-SFAQ Pick: “New Flavors and Fragrances” solo exhibition by Sean Raspet at New Galerie, Paris.

 

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SFAQ Pick: “Deep, East, Real” solo exhibition by British artist Tariq Alvi at Michael Benevento, Los Angeles.

Installation view. Courtesy of Michael Benevento.

Installation view. Courtesy of Michael Benevento.

Installation view. Courtesy of Michael Benevento.

Installation view. Courtesy of Michael Benevento.

Installation view. Courtesy of Michael Benevento.

Installation view. Courtesy of Michael Benevento.

 

Currently on view at Michael Benevento, Los Angeles is “Deep, East, Real,” a solo exhibition by British artist Tariq Alvi. The evidence of a true collage artist is consistently apparent in works by Tariq Alvi, but in this second solo exhibition at Michael Benevento the resulting forms are a subtly entropic installation and a collection of digitally printed posters, fliers, and cards.  The title of the exhibition hints at a very serious discourse around psychology, reality/fantasy, and location. Alvi’s resourceful cultivation and reorganization of the information around him is often associated with beautifully meticulous scissor-and-glue work, and there is a considerable element of such scissor work in the exhibited installation Always There, Always Three, but the glue in that work is intentionally and noticeably absent.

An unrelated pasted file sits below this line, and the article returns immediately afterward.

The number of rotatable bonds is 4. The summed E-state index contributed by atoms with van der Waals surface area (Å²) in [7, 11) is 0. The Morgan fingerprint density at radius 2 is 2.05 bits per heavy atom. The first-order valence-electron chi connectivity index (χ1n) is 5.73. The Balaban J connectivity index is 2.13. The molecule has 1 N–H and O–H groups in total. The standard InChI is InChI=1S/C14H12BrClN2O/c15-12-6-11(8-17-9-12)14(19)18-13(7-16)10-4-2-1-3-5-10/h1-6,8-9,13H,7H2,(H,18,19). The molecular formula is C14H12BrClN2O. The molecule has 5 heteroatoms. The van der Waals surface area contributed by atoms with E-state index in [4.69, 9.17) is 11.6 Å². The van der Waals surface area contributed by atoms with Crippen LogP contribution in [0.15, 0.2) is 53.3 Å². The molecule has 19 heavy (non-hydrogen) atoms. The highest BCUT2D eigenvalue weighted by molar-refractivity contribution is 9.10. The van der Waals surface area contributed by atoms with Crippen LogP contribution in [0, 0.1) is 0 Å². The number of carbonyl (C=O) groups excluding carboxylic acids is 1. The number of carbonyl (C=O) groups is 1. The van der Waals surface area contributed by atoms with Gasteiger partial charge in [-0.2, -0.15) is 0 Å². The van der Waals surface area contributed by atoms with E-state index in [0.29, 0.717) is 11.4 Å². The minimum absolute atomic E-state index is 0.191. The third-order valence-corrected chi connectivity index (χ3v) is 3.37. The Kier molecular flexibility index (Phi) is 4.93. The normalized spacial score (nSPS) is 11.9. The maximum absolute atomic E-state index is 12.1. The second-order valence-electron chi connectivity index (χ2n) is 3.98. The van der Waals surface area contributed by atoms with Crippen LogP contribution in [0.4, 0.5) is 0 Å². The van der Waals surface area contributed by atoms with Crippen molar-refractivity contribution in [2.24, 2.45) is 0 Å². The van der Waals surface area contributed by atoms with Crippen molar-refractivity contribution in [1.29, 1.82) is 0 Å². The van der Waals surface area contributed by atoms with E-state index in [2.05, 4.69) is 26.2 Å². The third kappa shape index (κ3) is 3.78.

“Deep, East, Real” is on view through May 10, 2014.
For more information visit Michael Benevento, Los Angeles.

 

Recent SFAQ Picks:

-SFAQ Pick: “Master Plan” solo exhibition by John Knuth at Andrew Rafacz Gallery, Chicago.

-SFAQ Pick: “New Flavors and Fragrances” solo exhibition by Sean Raspet at New Galerie, Paris.

-SFAQ Pick: Mike Kelley at The Geffen Contemporary – MOCA, Los Angeles.

 

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SFAQ Pick: “Master Plan” solo exhibition by John Knuth at Andrew Rafacz Gallery, Chicago.

Installartion view.  Courtesy of Andrew Rafacz Gallery.